Pāri mūriem are the Latvian words for Over the walls. This series is a glimpse into the everyday life of ten young men incarcerated in the juvenile detention centre of Latvia. Behind walls, they let us feel through their own eyes what it is like to wait for a sentence to expire. Together, we are switching from their claustrophobic boredom to their wish for freedom, sneaking in and out the prison walls. However, this virtual escape attempt could not be left unnoticed to the prison system...
They are ten, they are between 16 and 21 years old and live at the Cēsis Juvenile Detention Center (CAIN) in Latvia. We worked together in January and February 2018, I spoke about photography in weekend workshops and gave to each of them a simple analog camera and two films, they photographed their daily life, focusing on content, not technical skill. I did the same and at the same time, I took portraits of them in locations within the prison they chose themselves. Then I asked them to name a place dear to them outside the prison walls, and travelled through Latvia to photograph landscapes that the young men couldn’t visit themselves.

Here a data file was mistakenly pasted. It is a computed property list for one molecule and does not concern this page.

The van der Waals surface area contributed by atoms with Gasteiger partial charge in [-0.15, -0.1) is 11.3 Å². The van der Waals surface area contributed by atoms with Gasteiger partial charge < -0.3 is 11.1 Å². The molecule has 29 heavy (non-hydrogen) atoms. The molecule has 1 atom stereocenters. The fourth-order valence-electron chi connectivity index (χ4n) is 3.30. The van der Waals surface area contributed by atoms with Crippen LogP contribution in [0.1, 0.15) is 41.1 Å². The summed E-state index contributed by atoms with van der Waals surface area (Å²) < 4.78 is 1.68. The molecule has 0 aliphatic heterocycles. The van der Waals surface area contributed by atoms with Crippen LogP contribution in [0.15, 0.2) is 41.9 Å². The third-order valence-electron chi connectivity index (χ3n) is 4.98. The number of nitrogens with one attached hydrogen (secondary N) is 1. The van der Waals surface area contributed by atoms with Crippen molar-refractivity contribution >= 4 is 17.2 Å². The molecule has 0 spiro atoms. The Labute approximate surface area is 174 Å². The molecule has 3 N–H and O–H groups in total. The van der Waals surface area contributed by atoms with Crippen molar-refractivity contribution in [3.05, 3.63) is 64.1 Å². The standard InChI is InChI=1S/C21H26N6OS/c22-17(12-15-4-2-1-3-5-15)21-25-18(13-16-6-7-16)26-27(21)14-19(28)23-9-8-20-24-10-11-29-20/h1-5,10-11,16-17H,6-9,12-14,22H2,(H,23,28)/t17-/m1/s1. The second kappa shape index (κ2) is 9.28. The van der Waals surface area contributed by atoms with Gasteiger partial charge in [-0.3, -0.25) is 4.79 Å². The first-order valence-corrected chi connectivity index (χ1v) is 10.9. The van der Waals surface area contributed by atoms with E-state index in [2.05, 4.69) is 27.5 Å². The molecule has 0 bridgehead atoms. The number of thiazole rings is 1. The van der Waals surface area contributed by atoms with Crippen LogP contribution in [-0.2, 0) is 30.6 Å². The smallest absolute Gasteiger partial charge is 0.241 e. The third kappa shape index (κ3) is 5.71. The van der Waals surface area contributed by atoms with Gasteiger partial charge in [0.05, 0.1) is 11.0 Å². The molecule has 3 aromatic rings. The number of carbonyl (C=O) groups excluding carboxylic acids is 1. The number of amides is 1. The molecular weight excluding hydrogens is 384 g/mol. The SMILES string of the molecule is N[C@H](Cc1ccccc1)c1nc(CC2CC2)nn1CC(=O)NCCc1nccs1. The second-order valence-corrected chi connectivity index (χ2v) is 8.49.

Through the images, we learned about each other. Some were eager to share, some less. I did not want to know why they were incarcerated. My idea was to bring them a kind of freedom through the camera’s viewfinder; not to remind them once more of the crime committed. It seemed a heavy burden to carry at an age when you should be building your future.
When we have begun the project, I expected it to be a collaboration between the detainees and myself. However, I soon realized there was a third partner involved – the prison itself. Perhaps naively, I had not expected to face censorship, but any closed institution enforces its own rules. New ones appeared as the project progressed. I had to develop each film within the center’s walls. The images created by the participants were scrutinized closely by the security staff – I was ordered to alter them and remove the identities of other detainees, as well as details of the environment and the prison's staff. The tool provided to alter the photographs was a knife, in which CAIN was engraved. At this moment, our work seemed irreversibly destroyed. However, the alteration of the photographs – a physical imprint of the prison's environment – acted as a symbolic embodiment of the violence and control of incarceration. The three versions of one closed environment ultimately produce a more complete picture.